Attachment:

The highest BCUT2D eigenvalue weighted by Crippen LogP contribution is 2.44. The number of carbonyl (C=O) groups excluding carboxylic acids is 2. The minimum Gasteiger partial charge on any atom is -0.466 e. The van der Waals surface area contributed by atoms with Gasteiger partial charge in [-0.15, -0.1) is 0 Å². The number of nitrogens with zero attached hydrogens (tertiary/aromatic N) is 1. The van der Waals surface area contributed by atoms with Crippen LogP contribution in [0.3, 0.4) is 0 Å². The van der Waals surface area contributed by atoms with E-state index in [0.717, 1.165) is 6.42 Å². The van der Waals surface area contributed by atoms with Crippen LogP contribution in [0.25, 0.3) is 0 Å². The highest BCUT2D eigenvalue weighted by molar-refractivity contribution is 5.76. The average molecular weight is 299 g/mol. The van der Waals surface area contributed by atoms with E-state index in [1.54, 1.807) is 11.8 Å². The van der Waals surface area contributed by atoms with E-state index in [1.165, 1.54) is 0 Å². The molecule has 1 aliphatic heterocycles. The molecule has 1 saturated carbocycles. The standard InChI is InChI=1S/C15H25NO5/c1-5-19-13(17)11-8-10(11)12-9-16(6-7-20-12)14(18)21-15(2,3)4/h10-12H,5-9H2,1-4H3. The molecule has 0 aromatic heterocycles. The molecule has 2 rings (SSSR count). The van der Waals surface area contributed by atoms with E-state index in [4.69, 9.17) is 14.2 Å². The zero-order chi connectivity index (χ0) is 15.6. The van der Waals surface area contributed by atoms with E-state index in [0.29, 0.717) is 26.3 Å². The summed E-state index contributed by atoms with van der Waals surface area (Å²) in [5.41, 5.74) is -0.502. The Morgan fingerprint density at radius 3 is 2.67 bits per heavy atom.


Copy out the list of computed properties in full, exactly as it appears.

The highest BCUT2D eigenvalue weighted by Crippen LogP contribution is 2.44. The number of carbonyl (C=O) groups excluding carboxylic acids is 2. The minimum Gasteiger partial charge on any atom is -0.466 e. The van der Waals surface area contributed by atoms with Gasteiger partial charge in [-0.15, -0.1) is 0 Å². The number of nitrogens with zero attached hydrogens (tertiary/aromatic N) is 1. The van der Waals surface area contributed by atoms with Crippen LogP contribution in [0.3, 0.4) is 0 Å². The van der Waals surface area contributed by atoms with E-state index in [0.717, 1.165) is 6.42 Å². The van der Waals surface area contributed by atoms with Crippen LogP contribution in [0.25, 0.3) is 0 Å². The highest BCUT2D eigenvalue weighted by molar-refractivity contribution is 5.76. The average molecular weight is 299 g/mol. The van der Waals surface area contributed by atoms with E-state index in [1.54, 1.807) is 11.8 Å². The van der Waals surface area contributed by atoms with E-state index in [1.165, 1.54) is 0 Å². The molecule has 1 aliphatic heterocycles. The molecule has 1 saturated carbocycles. The standard InChI is InChI=1S/C15H25NO5/c1-5-19-13(17)11-8-10(11)12-9-16(6-7-20-12)14(18)21-15(2,3)4/h10-12H,5-9H2,1-4H3. The molecule has 0 aromatic heterocycles. The molecule has 2 rings (SSSR count). The van der Waals surface area contributed by atoms with E-state index in [4.69, 9.17) is 14.2 Å². The zero-order chi connectivity index (χ0) is 15.6. The van der Waals surface area contributed by atoms with E-state index in [0.29, 0.717) is 26.3 Å². The summed E-state index contributed by atoms with van der Waals surface area (Å²) in [5.41, 5.74) is -0.502. The Morgan fingerprint density at radius 3 is 2.67 bits per heavy atom.